New two-year window for survivors of childhood sexual abuse to file civil lawsuits opening in Arkansas

LITTLE ROCK, ARKANSAS (February 6, 2024) – Arkansas State Senator David Wallace (R-19th Dist.) today announced a new legal opportunity for survivors of childhood sexual abuse in Arkansas to seek civil justice and accountability against their perpetrators – a second two-year revival window beginning February 1, 2024 during which claims can be brought. The Justice for Vulnerable Victims of Sexual Abuse Act, sponsored by Sen. Wallace and State Representative Jimmy Gazaway (R- 57th Dist.), and first signed into law in 2021, provides a "lookback window" in recognition of the fact that the psychological damage done by childhood sexual abuse often makes it difficult for victims to come forward about their abuse until well into adulthood. In the United States, more than half of child sexual abuse victims first report their abuse after age 50.

The original version of the law passed three years ago with near unanimous bi-partisan support, a credit to Arkansas lawmakers and an opportunity for healing and accountability for survivors. The new window for the filing of claims began February 1, 2024 and will close in two years on January 31, 2026.

This comes on the heels of the first window closing, which ran from January 28, 2022 and ended January 31, 2024, by the bi-partisan passage of Arkansas bill #16-118-118. The current window, made possible by an amendment to the original bill, makes civil justice possible for all survivors of childhood sexual abuse, regardless of what year that abuse took place or how old the survivor is now, for this limited two year period

During the 2022-2024 lookback window, more than 20 civil legal claims were filed on behalf of well over 100 survivors of childhood sexual abuse in Arkansas.

Recent studies reflect that up to 1 in 4 girls and 1 in 14 boys experiences childhood sexual abuse at some point in the United States. Further, according to a study by safehome.org and reported in the USA Today, the state of Arkansas has the highest rate of reported sexual child abuse in the country.

"In the many years I have served in the Arkansas legislature, sponsoring these laws that created a path to justice for victims of childhood sexual abuse have been the most special pieces of legislation to me personally. I am humbled by the constituents who have shared their stories with me, and I am honored to help them confront their perpetrators and seek accountability. I hear from someone new almost every week who has been directly impacted by this type of personal trauma, and each of their lives matters to me," said Arkansas State Senator David Wallace, who sponsored the Justice for Vulnerable Victims of Sexual Abuse Act. "In a very divided world, it has been reassuring to see that lawmakers on both sides of the aisle came together to do the right thing here for the people of Arkansas and to send a clear message that childhood sexual abuse will not be tolerated. We stand with survivors in every community and against the perpetrators of these terrible crimes."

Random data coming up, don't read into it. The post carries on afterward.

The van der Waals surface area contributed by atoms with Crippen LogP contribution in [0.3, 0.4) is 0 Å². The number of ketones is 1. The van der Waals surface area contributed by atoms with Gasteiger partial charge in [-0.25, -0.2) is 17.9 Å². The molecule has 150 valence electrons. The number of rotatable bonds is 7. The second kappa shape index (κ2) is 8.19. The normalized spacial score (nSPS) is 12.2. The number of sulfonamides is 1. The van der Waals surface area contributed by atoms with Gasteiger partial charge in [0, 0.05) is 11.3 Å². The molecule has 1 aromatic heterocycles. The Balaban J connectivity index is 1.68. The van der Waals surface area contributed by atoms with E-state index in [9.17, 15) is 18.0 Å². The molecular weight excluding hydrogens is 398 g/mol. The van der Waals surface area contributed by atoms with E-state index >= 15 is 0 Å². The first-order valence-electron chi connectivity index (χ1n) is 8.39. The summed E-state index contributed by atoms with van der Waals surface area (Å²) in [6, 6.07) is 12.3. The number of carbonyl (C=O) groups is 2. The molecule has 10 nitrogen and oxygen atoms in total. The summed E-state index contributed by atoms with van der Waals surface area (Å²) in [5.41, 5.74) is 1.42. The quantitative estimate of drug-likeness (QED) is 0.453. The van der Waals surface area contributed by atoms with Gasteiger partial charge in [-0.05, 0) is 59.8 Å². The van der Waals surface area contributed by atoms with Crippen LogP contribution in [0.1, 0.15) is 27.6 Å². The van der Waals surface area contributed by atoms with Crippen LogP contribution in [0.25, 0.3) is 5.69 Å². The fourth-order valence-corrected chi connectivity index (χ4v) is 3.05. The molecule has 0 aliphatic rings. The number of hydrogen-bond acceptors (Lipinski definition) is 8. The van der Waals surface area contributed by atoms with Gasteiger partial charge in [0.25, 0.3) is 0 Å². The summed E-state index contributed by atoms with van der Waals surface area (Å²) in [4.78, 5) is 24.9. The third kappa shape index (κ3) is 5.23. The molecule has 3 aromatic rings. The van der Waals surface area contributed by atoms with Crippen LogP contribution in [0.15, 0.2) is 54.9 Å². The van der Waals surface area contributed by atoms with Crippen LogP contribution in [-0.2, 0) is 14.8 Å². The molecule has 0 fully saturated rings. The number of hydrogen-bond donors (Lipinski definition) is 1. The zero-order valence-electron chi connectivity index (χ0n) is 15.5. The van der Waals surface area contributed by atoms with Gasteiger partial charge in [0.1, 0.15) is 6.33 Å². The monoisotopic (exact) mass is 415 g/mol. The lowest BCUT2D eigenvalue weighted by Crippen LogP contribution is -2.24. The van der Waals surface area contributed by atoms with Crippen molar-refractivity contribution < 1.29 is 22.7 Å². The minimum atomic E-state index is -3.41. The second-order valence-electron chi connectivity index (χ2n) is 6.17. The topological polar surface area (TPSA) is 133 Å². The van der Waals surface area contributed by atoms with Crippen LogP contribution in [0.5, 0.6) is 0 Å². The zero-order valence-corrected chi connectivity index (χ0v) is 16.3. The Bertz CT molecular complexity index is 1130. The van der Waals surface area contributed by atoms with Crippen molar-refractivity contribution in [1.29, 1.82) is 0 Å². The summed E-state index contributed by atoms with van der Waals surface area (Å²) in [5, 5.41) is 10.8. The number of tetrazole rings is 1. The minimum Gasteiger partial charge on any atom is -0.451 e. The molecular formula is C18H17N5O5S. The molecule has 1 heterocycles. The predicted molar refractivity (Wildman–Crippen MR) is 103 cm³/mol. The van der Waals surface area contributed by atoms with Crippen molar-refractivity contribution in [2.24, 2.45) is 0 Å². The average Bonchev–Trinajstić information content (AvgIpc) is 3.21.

"Today we applaud the bipartisan efforts of Arkansas legislators for passing and then amending the Justice for Vulnerable Victims of Sexual Abuse Act, extending the statute of limitations beyond the age of 55 as of February 1, 2024. This vital step ensures justice for all survivors and victims. To those who have endured abuse, your voices matter, and through these collective efforts, there is hope and healing available. Thank you for your resilience. The average age that a person reports the abuse they suffered as a child is about 52 years. Our society is only beginning to understand the science and psychology behind delayed disclosure as it influences our perception of child sex abuse survivor. If you are a survivor, please know that there is hope and healing in coming forward. Know that you are not alone, and that the laws of Arkansas now stand behind you, no matter your age. Seven years ago this month, I began my own journey of healing from the abuse that I and many others here today endured and kept quiet for far too long. The journey has not been an easy one, but it has allowed the 10-year-old version of myself to finally know that in Arkansas we now matter," said William Stevens, who experienced sexual abuse as a child and is a plaintiff in a civil claim filed in the last two years because of the law.

"On behalf of survivors of childhood sexual abuse in Arkansas, we are grateful for leaders in our community who have pushed this law into action. Circumstances that evoked this law happened to us because many adults in our lives failed us when we were children. We needed and deserved time to become adults ourselves to face those authority figures. Through opportunities this law provides we find our voice, offer protection to potential future victims, seek accountability for wrongdoing, and take further steps in healing. We thank our leaders for their decision to pass this law and ask them to continue to be tenacious about this issue. We are grateful for their support. No one should turn their heads from childhood sexual abuse, but as a community we should all empower victims to be strong and courageous when speaking up," said Kailen Daniel, who experienced sexual abuse as a child and is a plaintiff in a civil claim filed in the last two years because of the law.

To learn more about The Justice for Vulnerable Victims of Sexual Abuse Act please contact Arkansas State Senator David Wallace (R- 19th Dist.) at [email protected], (870) 919-8046.

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